Paint manufacturers’ color marketing experts who, every year, identify paint color trends, wear more hats than you might imagine. They’re well-versed in social science, demographics, pop culture, technology, spirituality, art, and even weather patterns—because these create or influence societal trends. It’s those trends that they then try to translate into color.
These color specialists develop new color-trend palettes annually to generate buzz in the interior design community and feed consumer passion for the latest and greatest.
WHY THIS MATTERS FOR PAINTING PROS
“Some painting contractors have more interest than others when it comes to color selection,” said Jackie Jordan, the director of color marketing with Sherwin-Williams. “But no matter their interest, having some level of knowledge about the newest trend colors helps them become a trusted resource for their customer. Including color information on their business web site can guide customers and assist with how they speak about color with their customers. Staying on top of industry trends shows that they care and are willing to take that extra step to research what matters to their customer. This can help contractors attract repeat and referral business.”
WHERE COLOR INSPIRATION COMES FROM
“We get inspiration everywhere,” Jordan said, “whether it’s from a cultural or art movement, national and international trade shows, hot travel destinations, or nature. We scour the globe to find those things that are resonating and driving color in new directions. We have subscriptions with the world’s leading trend organizations that provide us with think tank conversations that cover topics such as the economy, science and technology, innovation, and trade show reports. We also read countless blogs and web sites looking for the unusual, or a new movement that may influence our color selections.” Erika Woelfel, the VP of color marketing for Behr Process Corporation, finds inspiration in fashion, annual workshops held by the Color Marketing Group (the international association whose mission is to create color-forecast information for color-design professionals), DIY blogs, interior-design web sites such as Houzz.com, and social media sites like Pinterest.
Dunn-Edwards Paints’ Color Marketing Manager Sara McLean said inspiration comes from travel; restaurant and art gallery openings; exhibitions that spotlight architecture, furniture, fashion and product design; movies and television; world events such as the Olympics; robotics; and socioeconomic shifts.
TRANSLATING TRENDS INTO COLOR
“Color trends are designed with two things in mind —the lifestyle of today’s homeowners and how we, as a group, connect to color emotionally,” explained Sue Kim, a color strategist with Valspar Paint. “When we observe trends and cultural influences throughout the year, we’re constantly translating them into sentiments. When we’ve identified the most prevailing current cultural movements, we assign a set of descriptors and adjectives, and curate a mood board of inspirational imagery that embodies the aura of the trend. We then align the visuals and words with the color personalities and assign hues accordingly.”
Pictures that illustrate trends can be key to converting those trends into color, said Dee Schlotter, senior color marketing manager with PPG Architectural Coatings. “What’s happening in society translates into the colors that show up everywhere—not just in paint, but in fashion and home decor,” she said.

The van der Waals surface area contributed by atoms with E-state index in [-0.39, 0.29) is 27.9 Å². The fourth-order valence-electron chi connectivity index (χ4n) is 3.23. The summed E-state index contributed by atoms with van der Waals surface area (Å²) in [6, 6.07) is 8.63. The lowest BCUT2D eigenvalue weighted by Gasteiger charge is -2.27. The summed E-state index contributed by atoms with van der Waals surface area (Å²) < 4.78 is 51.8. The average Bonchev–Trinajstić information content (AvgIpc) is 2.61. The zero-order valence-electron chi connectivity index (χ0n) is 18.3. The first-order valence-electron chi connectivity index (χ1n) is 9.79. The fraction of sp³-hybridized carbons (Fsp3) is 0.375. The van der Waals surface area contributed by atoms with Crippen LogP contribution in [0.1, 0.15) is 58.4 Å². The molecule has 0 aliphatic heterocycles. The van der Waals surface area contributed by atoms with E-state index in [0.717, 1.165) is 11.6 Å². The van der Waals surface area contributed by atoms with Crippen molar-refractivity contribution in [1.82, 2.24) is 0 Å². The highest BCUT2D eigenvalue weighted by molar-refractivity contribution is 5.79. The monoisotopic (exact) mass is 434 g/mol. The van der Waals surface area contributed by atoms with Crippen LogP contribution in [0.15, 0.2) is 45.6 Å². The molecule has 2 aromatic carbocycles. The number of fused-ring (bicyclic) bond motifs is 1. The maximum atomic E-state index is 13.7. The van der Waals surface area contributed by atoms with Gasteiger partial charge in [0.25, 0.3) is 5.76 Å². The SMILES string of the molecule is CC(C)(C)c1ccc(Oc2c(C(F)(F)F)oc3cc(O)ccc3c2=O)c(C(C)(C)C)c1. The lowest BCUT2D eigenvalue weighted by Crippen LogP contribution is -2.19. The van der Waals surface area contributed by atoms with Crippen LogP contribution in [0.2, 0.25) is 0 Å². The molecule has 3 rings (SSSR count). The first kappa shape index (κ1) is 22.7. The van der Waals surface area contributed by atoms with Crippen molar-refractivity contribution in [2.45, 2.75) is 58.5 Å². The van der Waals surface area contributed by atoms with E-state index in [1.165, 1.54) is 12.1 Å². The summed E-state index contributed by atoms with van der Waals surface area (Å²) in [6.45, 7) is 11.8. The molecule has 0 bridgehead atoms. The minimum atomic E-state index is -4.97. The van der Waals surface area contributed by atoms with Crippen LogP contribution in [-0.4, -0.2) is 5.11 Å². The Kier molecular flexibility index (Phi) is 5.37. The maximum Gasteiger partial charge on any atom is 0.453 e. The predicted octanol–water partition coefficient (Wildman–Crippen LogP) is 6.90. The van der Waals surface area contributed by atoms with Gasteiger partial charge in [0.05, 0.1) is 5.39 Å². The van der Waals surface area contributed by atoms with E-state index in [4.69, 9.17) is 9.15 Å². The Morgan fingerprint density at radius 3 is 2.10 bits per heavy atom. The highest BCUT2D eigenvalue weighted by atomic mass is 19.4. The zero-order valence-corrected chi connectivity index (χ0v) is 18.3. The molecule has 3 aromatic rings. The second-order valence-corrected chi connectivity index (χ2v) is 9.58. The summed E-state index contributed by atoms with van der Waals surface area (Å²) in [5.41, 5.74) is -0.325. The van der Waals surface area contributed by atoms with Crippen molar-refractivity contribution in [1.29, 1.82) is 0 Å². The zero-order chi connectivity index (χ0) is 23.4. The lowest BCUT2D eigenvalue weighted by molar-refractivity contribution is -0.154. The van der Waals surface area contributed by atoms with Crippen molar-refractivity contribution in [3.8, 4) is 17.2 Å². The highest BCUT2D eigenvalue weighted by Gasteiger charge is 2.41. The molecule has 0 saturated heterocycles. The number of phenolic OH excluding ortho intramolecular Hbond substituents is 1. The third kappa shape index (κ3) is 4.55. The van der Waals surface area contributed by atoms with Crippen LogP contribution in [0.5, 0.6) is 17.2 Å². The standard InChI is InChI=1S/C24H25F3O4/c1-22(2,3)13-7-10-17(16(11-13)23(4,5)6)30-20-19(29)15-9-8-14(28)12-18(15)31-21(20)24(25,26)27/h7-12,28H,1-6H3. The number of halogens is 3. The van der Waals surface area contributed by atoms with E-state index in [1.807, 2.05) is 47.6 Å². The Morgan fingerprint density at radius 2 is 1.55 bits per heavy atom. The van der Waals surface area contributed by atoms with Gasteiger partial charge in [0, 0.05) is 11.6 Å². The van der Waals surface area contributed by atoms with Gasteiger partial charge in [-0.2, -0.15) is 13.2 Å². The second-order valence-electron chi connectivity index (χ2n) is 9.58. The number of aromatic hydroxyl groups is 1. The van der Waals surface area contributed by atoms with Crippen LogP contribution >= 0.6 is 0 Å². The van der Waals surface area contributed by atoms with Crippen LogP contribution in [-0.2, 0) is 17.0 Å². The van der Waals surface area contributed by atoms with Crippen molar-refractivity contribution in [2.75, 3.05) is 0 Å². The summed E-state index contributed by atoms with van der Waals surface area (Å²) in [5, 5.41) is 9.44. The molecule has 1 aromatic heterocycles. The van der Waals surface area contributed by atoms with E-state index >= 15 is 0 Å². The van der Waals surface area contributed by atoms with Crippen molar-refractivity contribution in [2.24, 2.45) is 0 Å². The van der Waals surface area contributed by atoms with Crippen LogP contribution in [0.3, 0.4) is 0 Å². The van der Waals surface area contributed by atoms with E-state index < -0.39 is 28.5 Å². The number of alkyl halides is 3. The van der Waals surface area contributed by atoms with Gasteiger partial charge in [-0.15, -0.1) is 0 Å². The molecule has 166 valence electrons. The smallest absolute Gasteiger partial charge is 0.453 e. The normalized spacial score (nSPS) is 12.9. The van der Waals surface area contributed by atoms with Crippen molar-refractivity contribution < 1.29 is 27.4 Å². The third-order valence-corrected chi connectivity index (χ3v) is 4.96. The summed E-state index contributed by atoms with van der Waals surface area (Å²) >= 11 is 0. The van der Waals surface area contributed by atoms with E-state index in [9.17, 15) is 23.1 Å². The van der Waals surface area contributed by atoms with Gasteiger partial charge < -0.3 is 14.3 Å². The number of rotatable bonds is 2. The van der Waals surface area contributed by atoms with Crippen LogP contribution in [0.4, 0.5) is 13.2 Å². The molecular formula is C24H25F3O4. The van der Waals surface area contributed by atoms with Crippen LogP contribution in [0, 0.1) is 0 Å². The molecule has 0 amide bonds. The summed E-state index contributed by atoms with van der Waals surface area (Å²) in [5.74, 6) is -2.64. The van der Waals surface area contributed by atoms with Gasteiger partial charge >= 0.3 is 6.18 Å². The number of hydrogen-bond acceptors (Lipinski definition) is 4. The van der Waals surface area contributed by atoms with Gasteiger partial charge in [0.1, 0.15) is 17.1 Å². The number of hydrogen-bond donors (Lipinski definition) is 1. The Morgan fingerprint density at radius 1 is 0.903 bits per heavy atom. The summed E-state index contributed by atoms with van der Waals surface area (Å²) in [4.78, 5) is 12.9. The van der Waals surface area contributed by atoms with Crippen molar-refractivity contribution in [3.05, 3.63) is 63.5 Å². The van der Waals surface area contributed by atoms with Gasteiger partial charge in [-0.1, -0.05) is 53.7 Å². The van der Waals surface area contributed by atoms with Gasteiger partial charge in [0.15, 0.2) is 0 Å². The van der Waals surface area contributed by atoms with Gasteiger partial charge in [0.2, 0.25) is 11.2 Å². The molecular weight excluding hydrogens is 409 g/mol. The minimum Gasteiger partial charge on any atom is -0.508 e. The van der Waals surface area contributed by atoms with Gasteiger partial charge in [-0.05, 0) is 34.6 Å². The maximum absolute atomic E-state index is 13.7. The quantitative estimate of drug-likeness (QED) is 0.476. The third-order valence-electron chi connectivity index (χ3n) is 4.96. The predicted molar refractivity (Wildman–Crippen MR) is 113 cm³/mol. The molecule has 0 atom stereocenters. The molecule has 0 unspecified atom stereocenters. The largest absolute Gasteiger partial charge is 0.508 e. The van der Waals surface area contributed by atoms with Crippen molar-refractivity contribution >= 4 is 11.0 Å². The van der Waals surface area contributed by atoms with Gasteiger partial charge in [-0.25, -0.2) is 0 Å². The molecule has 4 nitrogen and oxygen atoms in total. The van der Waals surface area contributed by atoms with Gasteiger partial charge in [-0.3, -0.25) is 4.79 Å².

THE PROCESS OF CHOOSING COLORS
The process varies among companies, but most create multiple high-concept themes targeted to the design community. Each theme has its own paint color palette, reflective of a variety of trends. There is at least some commonality among most of the manufacturers’ themes.
Some of the paint companies, like Sherwin-Williams and PPG, identify a single stand-out color among the dozens of paint colors they tap for the year’s design palettes. Others, including Behr, Dunn-Edwards and Valspar, don’t pick a lone top color. But in every company, the process of developing color-trend palettes is multifaceted and thorough.
PPG organizes a three-day meeting for its 20 international color experts to analyze design trends, consumer preferences and priorities across regional, cultural and global markets to determine factors that will influence future color choices. Color styles from multiple industries are considered, including automotive, architectural, aerospace, and consumer products markets.
On the first day, each expert presents a year’s worth of preparation, mood boards, magazine cutouts and Pinterest boards for inspiration. Their color ideas are based heavily on cultural and demographic trends from their region and market.
By the third day, final color-trend selection and refinement is at hand. The color stylists collaborate to define the overarching idea behind each color-trend palette and debate the Color of the Year.
The trend-forecasting process at Valspar, “starts with searching the topics that impact consumers’ lives and inspire new projects,” Kim said. “We use a little bit of art and science to gather a range of colors to ladder up to the emotions associated with the story.” Then, she said, “with a lens of livability for the consumer,” they pare down to a, “cohesive collection of easily understood colors.”
EDGY, CONTEMPORARY THEMES
Almost always, the result of the research is a trend report wrapped around the selected colors.